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New Lure Technology for Caroline Robins School 2013

Written By Julianna Benson on Saturday, March 30, 2013 | 12:42 AM

New Lure Technology for Caroline Robins School 2013New Lure Technology for Caroline Robins School 2013 - Caroline Robins elementary school is about to get
an $800,000 investment to make it a technological hub. If all goes as planned, by next September the underused Westview-area school will be home to a newly renovated resource centre with computers, tablets, video cameras and other equipment, in an effort to change the way students learn.

"We're really trying to set Caroline Robins up as a bit of a lighthouse school for the system, so we can see what's in the realm of the possible," Saskatoon Public Schools deputy director of education Barry MacDougall said.

Teachers from other schools will be invited in to see how Caroline Robins students not just consume information using tech tools, but are challenged to analyze, evaluate, and create.

"The technology is evolving so rapidly, so we want to get out a little bit in front of it," MacDougall said.

Earlier this week, the public school board approved $700,000 to renovate parts of Caroline Robins. Earlier, the board approved another $100,000 for equipment.

The investment comes to a school that already has one of the highest ratios of computers per student of any school in the division - partly due to previous investments in hardware, and partly because of low enrolment.

MacDougall said the plan is to renovate the school's existing prekindergarten and kindergarten areas to become a modern learning resource centre. The division will then renovate classrooms at the front of the school into a primary years suite, adding a door to a new outdoor play area designed for the tots.

The division has also submitted a proposal to the ministry of education to open a new daycare centre in the school's existing library space, MacDougall said.

Withman Jaigobin, division superintendent for Caroline Robins, says beefing up digital equipment isn't simply meant to move work that could be done on paper onto computers (see HERE).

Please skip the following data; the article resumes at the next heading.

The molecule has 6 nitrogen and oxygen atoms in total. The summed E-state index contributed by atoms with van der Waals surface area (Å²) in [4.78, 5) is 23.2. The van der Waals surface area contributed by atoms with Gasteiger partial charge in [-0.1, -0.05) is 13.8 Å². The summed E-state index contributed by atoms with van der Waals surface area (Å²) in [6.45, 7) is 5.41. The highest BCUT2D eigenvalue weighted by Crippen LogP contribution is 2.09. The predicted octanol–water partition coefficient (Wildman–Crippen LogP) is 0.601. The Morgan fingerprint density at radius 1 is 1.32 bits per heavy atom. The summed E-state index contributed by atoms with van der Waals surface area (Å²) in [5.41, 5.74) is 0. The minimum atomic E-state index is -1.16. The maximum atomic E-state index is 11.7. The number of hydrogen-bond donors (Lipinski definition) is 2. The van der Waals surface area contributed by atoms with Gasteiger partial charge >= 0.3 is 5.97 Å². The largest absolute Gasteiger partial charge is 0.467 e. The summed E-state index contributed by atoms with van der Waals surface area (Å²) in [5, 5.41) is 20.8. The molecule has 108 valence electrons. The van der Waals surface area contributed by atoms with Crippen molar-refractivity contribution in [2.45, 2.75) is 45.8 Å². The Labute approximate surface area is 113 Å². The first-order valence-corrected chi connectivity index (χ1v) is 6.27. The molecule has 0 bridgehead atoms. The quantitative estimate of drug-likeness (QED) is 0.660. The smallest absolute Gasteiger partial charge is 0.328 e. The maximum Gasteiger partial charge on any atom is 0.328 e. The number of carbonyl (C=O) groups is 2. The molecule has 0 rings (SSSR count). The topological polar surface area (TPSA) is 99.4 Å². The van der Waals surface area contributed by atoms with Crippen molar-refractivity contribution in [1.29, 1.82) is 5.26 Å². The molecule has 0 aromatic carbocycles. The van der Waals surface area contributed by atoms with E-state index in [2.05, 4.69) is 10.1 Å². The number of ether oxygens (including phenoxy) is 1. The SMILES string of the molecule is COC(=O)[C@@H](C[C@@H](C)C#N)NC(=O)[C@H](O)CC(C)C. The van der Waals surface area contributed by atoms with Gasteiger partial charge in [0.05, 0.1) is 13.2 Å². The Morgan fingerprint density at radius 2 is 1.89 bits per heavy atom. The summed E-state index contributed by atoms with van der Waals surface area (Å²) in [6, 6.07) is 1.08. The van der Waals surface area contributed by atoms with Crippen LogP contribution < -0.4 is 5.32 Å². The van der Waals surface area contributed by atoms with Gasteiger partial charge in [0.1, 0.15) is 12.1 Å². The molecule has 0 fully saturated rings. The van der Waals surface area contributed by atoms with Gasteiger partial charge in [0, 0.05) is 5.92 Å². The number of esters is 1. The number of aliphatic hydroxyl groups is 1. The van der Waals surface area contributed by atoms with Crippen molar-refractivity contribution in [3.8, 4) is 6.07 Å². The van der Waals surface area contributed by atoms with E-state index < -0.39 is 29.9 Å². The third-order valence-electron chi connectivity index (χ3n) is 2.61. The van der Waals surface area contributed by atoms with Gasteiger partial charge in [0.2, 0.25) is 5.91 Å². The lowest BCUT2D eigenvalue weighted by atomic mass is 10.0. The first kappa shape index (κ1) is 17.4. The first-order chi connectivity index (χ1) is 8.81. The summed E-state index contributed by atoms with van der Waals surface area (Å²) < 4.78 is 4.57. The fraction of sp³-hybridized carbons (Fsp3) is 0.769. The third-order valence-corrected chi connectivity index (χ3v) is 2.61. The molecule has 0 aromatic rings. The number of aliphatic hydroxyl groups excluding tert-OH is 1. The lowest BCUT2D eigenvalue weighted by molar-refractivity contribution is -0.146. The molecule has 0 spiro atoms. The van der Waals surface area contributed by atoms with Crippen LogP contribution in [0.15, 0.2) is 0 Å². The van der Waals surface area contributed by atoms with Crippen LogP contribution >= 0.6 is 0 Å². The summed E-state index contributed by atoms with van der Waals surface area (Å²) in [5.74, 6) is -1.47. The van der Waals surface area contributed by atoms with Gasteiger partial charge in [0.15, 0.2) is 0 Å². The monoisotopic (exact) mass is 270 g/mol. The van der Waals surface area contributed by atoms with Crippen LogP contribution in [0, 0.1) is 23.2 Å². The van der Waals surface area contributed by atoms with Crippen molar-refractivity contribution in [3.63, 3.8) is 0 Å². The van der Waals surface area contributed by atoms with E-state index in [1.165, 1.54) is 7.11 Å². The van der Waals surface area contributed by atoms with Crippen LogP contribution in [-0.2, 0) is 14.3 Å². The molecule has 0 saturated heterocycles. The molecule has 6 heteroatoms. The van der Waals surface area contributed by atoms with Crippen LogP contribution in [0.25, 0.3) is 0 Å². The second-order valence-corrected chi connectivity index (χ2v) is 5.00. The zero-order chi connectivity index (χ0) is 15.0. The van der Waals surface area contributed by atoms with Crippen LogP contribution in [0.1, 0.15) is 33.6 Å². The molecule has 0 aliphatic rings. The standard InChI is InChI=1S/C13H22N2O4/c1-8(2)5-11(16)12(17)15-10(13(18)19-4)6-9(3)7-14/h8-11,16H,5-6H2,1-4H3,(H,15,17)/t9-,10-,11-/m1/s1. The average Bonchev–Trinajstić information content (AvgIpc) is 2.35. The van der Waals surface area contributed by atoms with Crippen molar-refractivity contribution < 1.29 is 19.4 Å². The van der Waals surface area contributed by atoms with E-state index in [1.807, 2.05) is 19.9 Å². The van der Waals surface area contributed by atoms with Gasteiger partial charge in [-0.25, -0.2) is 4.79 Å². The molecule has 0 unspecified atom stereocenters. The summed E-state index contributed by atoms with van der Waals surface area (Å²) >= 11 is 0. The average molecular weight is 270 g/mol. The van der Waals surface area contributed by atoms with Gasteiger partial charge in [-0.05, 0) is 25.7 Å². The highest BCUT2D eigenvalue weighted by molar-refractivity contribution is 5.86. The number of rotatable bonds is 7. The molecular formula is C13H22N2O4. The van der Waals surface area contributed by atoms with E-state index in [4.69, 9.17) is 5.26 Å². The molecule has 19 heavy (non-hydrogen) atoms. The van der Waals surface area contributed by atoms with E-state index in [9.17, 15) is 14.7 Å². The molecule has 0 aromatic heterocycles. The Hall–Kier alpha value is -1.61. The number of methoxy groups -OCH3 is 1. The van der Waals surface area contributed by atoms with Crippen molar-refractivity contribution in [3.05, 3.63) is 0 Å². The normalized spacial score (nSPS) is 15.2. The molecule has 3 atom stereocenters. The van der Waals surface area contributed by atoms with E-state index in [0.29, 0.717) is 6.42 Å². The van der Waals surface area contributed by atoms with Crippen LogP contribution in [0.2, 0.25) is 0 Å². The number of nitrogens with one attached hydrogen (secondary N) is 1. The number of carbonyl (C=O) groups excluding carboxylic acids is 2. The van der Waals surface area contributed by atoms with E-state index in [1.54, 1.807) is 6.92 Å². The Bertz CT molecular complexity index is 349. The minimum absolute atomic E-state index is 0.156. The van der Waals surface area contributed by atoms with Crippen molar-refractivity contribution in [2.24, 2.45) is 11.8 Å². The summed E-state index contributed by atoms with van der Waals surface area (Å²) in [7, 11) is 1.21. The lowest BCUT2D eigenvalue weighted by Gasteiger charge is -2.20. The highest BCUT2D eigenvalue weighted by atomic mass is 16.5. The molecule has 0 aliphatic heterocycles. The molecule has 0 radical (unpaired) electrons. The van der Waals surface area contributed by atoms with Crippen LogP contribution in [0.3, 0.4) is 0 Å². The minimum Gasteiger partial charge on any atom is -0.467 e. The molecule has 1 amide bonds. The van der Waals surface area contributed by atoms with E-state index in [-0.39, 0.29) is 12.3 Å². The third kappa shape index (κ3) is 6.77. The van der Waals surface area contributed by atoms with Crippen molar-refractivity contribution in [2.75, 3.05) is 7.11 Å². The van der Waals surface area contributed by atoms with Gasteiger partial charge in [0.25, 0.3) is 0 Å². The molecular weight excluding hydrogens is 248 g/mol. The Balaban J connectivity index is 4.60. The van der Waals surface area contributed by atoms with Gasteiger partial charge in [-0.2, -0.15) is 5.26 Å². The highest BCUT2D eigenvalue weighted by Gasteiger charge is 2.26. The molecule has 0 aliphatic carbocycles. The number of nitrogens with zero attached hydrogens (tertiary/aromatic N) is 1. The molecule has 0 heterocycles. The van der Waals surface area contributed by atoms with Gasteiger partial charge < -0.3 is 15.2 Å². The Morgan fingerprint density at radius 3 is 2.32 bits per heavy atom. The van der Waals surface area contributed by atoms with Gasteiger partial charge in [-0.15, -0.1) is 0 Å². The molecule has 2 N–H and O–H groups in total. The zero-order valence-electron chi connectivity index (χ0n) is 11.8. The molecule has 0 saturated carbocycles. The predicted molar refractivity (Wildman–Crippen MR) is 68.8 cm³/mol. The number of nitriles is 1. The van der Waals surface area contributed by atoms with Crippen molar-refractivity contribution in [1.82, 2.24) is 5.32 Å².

"That will be impressive, the technology we have, but what we want to be more impressive is the instruction and the learning style, and how the students will be interacting - how the students will be learning, and what they'll be producing in the process, which will look different," said Jaigobin, who is also the superintendent responsible for technology in the division.

The initiative, which will start with a focus on children in kindergarten to Grade 4, will challenge students to express their ideas in ways other than putting pen to paper.

Jay Salikin, educational consultant for technology, says class assignments could be done in the form of a video, or a blog post, or in collaboration with someone in another country.

"We're trying to really change the look of the classroom, from the teacher standing at the front lecturing to 30 students, to having the kids working together collaboratively and creating things, and getting into critical thinking," Salikin says.

The program follows the introduction this year of another experiment at two public elementary schools and Marion Graham Collegiate. Rather than confiscating cellphones at the door, teachers encourage students to use them for schoolwork, and loan out some devices from the libraries.

The division chose Caroline Robins as a test site because it's one of a handful of Saskatoon schools that's so underused, it has empty classrooms. Families from the nearby new suburb of Hampton Village are sending most of their children to Dundonald School, which is now over capacity. Caroline Robins, however, could easily accommodate another 100 students (see HERE).

"We have overcrowding issues at Dundonald," MacDougall said. "We are setting out very deliberately to make Caroline Robins as attractive as possible to residents in the neighbouring community."

Including a childcare centre may also help draw more families to the school. This month's provincial budget included funds for 500 new daycare spaces across Saskatchewan. MacDougall hopes to find out later this spring whether Caroline Robins can host 50 of them.
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